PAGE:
Scarlett DeBease-My wardrobe and make-up consultant at 8am--pre-TEDx

I gave my TEDx talk my all on Saturday and I’m satisfied with my performance and also happy that it’s behind me now. It was an incredible opportunity to speak at such an extraordinarily well-executed event. Jeremey Donovan and his team did an outstanding job of coordinating nine speakers and all the logistics that went into creating a TEDx program–no small feat.

There was a timely essay in The New York Times Book Review yesterday by Susan Cain who gave her own TED talk in February about being an introvert–already an intriguing premise. Imagine being an introvert and having to present in front of 1500 people! Here’s a quote from that article describing how highly she regarded this opportunity:

The week before the conference, I canceled everything on my calendar other than bath time with my kids. Instead of writing and reading and working, I hired an acting coach, Jim, and rehearsed all day, every day, Monday through Saturday.

It served her well. Over two million people have watched the video of her speech The Power of Introverts. This makes me feel more secure in telling you how much I invested in my experience. I, too, hired a speech coach. I wanted to be sure that my talk was on point, that the order of my stories made sense, that I had the right images to accompany those stories, and that  my gestures matched my words and conveyed my enthusiasm.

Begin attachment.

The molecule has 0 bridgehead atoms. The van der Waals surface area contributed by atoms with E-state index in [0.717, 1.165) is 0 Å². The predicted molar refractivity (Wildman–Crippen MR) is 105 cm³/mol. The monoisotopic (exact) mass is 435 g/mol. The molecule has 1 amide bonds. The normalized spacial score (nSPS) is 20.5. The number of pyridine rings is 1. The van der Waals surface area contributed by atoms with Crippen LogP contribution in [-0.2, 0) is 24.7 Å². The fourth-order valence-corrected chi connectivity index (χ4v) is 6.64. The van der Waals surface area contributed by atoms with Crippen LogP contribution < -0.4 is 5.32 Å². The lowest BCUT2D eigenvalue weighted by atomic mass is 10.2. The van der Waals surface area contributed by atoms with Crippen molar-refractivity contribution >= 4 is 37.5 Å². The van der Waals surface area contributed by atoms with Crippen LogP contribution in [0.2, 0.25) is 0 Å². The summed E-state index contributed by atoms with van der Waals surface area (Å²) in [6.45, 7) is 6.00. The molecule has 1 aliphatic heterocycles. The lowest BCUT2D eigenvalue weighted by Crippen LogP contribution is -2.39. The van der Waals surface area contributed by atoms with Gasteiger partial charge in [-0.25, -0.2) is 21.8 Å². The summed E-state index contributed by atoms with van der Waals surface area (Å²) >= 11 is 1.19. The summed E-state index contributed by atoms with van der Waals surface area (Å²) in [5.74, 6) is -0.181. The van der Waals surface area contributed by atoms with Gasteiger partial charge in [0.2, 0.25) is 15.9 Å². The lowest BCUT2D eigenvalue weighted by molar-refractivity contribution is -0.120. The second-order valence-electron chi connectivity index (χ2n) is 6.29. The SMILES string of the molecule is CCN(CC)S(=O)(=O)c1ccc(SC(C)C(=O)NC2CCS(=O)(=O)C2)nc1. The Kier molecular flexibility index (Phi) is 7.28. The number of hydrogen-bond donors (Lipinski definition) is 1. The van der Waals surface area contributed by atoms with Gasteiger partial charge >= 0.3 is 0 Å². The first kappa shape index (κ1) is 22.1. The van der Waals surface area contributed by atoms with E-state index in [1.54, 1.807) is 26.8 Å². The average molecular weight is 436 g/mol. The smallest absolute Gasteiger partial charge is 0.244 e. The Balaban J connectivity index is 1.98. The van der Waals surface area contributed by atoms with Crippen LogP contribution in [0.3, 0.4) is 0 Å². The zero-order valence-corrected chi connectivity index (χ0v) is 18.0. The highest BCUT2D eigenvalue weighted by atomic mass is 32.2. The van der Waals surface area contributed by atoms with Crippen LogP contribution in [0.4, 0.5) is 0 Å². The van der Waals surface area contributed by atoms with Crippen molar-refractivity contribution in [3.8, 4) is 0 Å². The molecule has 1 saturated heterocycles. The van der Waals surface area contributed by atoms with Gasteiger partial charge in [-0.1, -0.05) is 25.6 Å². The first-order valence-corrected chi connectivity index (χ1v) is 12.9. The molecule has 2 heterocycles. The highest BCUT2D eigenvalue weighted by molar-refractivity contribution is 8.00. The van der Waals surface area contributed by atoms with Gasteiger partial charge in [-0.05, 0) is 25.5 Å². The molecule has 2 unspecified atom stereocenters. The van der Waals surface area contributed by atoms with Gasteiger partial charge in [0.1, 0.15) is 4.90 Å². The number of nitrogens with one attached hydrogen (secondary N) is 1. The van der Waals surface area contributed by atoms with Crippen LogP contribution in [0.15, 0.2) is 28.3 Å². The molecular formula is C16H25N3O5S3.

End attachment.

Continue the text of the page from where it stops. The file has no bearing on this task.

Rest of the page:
In addition, I hired someone to help me with my appearance on THE DAY. We met an hour before showtime for hair and make-up. I also made arrangements to have the event photographically documented. I saw this as a major opportunity and I did everything within my power to capitalize on its outcome.

This is also called risk-taking. There is no guarantee that I will get anything in return for my investment of time, energy, brain power and financial resources. That’s the nature of risks. But, I believe that I will and used every resource I had to achieve that. Time will tell.

One of the lessons I’ve learned  is that even if this TEDx experience doesn’t become the turning point in my life that I optimistically wish for, the story of its unfolding will provide great material for whatever does show up for me next.

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